- It can also interact with common medications and trigger allergies.
- growing subset of adults are taking amounts of melatonin that far exceed the 5 milligrams a day dosage that is typically used as a short term treatment.
- Research has found that the body will slow or stop melatonin production if exposed to light, including the blue light from our smartphones, laptops and the like.
A new study has found more and more adults are taking over-the-counter melatonin to get to sleep, and some of them may be using it at dangerously high levels, reports CNN.
Studies on melatonin
While overall use among the United States adult population is still “relatively low,” the study does “document a significant many-fold increase in melatonin use in the past few years,” said sleep specialist Rebecca Robbins, an instructor in the division of sleep medicine for Harvard Medical School, who was not involved in the study.
The study, published Tuesday in the medical journal JAMA, found that by 2018 Americans were taking more than twice the amount of melatonin they took a decade earlier. Experts worry that the pandemic’s negative impact on sleep may have further increased the widespread reliance on sleeping aids, Robbins said.
Melatonin has been linked to headache, dizziness, nausea, stomach cramps, drowsiness, confusion or disorientation, irritability and mild anxiety, depression and tremors, as well as abnormally low blood pressure. It can also interact with common medications and trigger allergies.
While short term use for jet lag, shift workers and people who have trouble falling asleep appears to be safe, long-term safety is unknown, according to the National Center for Complementary and Integrative Health at the National Institutes of Health.
Larger dose, little regulation
Since 2006, a small but growing subset of adults are taking amounts of melatonin that far exceed the 5 milligrams a day dosage that is typically used as a short term treatment, the study found.
However, pills for sale may contain levels of melatonin that are much higher than what is advertised on the label. Unlike drugs and food, melatonin is not fully regulated by the US Food and Drug Administration, so there are no federal requirements that companies test pills to be sure they contain the amount of advertised melatonin.
“Previous research has found that that melatonin content in these unregulated, commercially available melatonin supplements ranged from – 83% to +478% of the labeled content,” said Robbins.
Nor are there any requirements that companies test their products for harmful hidden additives in melatonin supplements sold in stores and online. Previous studies also found 26% of the melatonin supplements contained serotonin, “a hormone that can have harmful effects even at relatively low levels,” according to the National Center for Complementary and Integrative Health, a department of the National Institutes of Health.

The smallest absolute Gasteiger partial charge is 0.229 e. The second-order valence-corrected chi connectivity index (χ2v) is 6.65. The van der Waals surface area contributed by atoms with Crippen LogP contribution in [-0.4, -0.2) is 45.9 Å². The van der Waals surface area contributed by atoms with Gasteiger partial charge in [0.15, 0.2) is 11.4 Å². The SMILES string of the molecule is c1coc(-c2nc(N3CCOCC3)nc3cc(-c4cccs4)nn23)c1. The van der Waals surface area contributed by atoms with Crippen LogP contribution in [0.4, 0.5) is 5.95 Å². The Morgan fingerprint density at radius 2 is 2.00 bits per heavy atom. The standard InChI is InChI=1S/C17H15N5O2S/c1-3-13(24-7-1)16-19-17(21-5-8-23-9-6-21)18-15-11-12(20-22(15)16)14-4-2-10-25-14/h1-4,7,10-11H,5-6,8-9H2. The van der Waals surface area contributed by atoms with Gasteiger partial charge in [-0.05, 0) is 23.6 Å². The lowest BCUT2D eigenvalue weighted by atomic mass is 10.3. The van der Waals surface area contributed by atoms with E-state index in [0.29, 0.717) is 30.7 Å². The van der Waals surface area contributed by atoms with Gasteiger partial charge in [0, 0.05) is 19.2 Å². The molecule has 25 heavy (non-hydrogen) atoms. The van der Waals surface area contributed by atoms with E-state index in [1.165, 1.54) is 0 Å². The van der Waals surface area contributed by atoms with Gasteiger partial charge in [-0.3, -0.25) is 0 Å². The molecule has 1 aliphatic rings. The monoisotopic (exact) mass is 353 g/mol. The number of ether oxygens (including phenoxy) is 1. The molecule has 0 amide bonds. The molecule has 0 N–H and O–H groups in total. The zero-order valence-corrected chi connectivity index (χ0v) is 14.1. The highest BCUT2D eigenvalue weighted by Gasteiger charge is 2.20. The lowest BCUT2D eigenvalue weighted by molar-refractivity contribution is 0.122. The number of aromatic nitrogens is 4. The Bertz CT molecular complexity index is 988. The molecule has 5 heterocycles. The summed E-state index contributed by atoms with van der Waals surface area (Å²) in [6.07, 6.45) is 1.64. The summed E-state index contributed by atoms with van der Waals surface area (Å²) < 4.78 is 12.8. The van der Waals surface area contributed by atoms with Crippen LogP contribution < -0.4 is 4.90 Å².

Taking too much serotonin by combining medications such as antidepressants, migraine medications and melatonin can lead to a serious drug reaction. Mild symptoms include shivering and diarrhea, while a more severe reaction can lead to muscle rigidity, fever, seizures and even death if not treated.
It’s a hormone, not a herb
Because it is purchased over the counter, experts say many people view melatonin as a herbal supplement or vitamin. In reality, melatonin is a hormone made by the pineal gland, located deep within the brain, and released into the bloodstream to regulate the body’s sleep cycles.
Studies have found that while using melatonin can be helpful in inducing sleep if used correctly — taking it at least two hours before bed — but the actual benefit is small.
“When adults took melatonin, it decreased the amount of time it took them to fall asleep by four to eight minutes,” Dr. Cora Collette Breuner, a professor in the department of paediatrics at Seattle Children’s Hospital at the University of Washington, told CNN last March.
“So for someone who takes hours to fall asleep, probably the better thing for them to do is turn off their screens, or get 20 to 40 minutes of exercise each day, or don’t drink any caffeinated products at all,” Breuner said.
Training your brain to sleep
Research has found that the body will slow or stop melatonin production if exposed to light, including the blue light from our smartphones, laptops and the like.
“Any LED spectrum light source may further suppress melatonin levels,” said Dr. Vsevolod Polotsky, who directs sleep basic research in the division of pulmonary and critical care medicine at Johns Hopkins University School of Medicine, in a prior CNN interview.
Other tips for a better sleep
Other tips include keeping your bedroom temperature at cooler temperatures of about 60 to 67 degrees Fahrenheit (15 to 20 degrees Celsius). We sleep better if we’re a bit chilly, experts say.
Set up a bedtime ritual by taking a warm bath or shower, reading a book or listening to soothing music. Or you can try deep breathing, yoga, meditation or light stretches. Go to bed and get up at the same time each day, even on weekends or your days off, experts say. The body likes routine.
If your doctor does prescribe melatonin to help with jet lag or other minor sleep issues, keep the use “short-term,” Robbins said.
If you are planning to use melatonin for short-term sleep aid, try to purchase pharmaceutical grade melatonin, she advised. To find that, look for a stamp showing the product has been tested by the independent, nonprofit US Pharmacopoeial Convention Dietary Supplement Verification Program.
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